That’s not possible, right? To be too wise.
Apparently it is.
I read a comparison recently of the differing approaches of President Obama and Secretary of State Kerry. Kerry rushes in where Obama is, if not afraid, reluctant to tread. The president is comfortable assessing a situation as one that U.S. intervention would only make worse. Kerry sees a problem and attacks it with the good-old American bias—some would say hubris—to engineer a solution.
That same day I read another piece about why homo sapiens are the only surviving species of the genus Homo. There were once several human-like species, now there is only us. The last to survive, Neanderthals, were brilliant at what they did, which was mainly killing big game with efficient stone weapons. They had an ax, it worked, and they stuck with it. But as the climate changed, and the forrest where they hunted thinned, they needed different weapons for smaller game. They didn’t develop them, and you know the rest of the story.
Our homo sapien ancestors constantly tinkered, though. Even when they had a weapon that worked, they developed others. They experimented. They innovated. And they were the first to communicate through symbolic art. This led to the ability to pass along knowledge broadly and enhanced the formation of social networks. Those are apparently the big three of our success as a species: innovation, art and social networks. (Page, Rodin and Zuckerberg)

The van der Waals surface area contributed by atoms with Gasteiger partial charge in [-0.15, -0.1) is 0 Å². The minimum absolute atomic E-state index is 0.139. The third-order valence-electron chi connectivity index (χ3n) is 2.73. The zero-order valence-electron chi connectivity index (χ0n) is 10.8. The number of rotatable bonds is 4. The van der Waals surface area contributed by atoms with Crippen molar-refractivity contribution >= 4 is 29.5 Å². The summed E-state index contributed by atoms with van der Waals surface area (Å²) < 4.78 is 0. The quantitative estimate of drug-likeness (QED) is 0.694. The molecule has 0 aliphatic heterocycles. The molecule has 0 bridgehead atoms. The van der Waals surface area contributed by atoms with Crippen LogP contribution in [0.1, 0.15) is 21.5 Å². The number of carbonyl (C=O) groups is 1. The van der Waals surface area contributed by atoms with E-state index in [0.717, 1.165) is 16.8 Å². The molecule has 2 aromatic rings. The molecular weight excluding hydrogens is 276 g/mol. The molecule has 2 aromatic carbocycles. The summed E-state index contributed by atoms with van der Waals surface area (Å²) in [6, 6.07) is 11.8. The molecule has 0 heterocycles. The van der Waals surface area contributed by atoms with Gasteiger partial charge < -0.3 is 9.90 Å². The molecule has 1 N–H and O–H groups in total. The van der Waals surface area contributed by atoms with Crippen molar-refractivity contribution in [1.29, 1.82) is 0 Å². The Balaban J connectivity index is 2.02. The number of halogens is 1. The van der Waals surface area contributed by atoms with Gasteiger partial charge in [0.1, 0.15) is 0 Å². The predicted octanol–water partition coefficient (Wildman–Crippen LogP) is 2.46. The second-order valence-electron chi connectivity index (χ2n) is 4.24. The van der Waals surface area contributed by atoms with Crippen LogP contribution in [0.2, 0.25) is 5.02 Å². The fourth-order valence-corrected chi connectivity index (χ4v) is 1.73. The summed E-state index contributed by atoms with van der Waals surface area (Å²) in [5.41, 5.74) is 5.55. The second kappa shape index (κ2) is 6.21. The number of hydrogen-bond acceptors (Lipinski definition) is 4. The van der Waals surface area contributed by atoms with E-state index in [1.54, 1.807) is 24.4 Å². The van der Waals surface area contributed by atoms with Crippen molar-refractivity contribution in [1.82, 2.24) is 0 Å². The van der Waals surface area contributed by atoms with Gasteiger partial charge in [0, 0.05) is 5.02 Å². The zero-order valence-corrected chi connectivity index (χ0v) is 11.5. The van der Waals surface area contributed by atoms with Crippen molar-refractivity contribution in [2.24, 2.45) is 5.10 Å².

We’re restless. We don’t settle for the status quo. We’re constantly looking for something better. Sometimes it gets us in trouble (examples to numerous to enumerate), but apparently it is the secret to our survival. So you have to give it some respect. If you like survival.
Temperamentally, I’m a mix of Barack Obama and John Kerry. I don’t like mucking about in situations I don’t think I can influence, but when it comes to matters close to home—family, career, neighbors in distress—I have to do something. I can’t stand by and say it’s out of my hands. Maybe it is, but I never think so. I try to do something. I have to. It’s just the way I’m wired. Ask any of my grown children.
I don’t think about what I might be able to do about Syria. Too big and too remote for me to have an impact. But it’s the job of our president and our secretary of state to do so. I think I agree intellectually with the president that what is needed over there is about a thousand years of their learning to live together in pluralistic societies. But if I were in John Kerry’s job, I’d be wading in diplomatically, as he is, trying to get them there faster.
The Neanderthal experience offers the cautionary note, of course. They had a big ax and that’s all they used. In the long run, that didn’t work out so well for them. We have a big ax too, but it would be good to develop other tools for situations like Syria. That is, if we want to survive.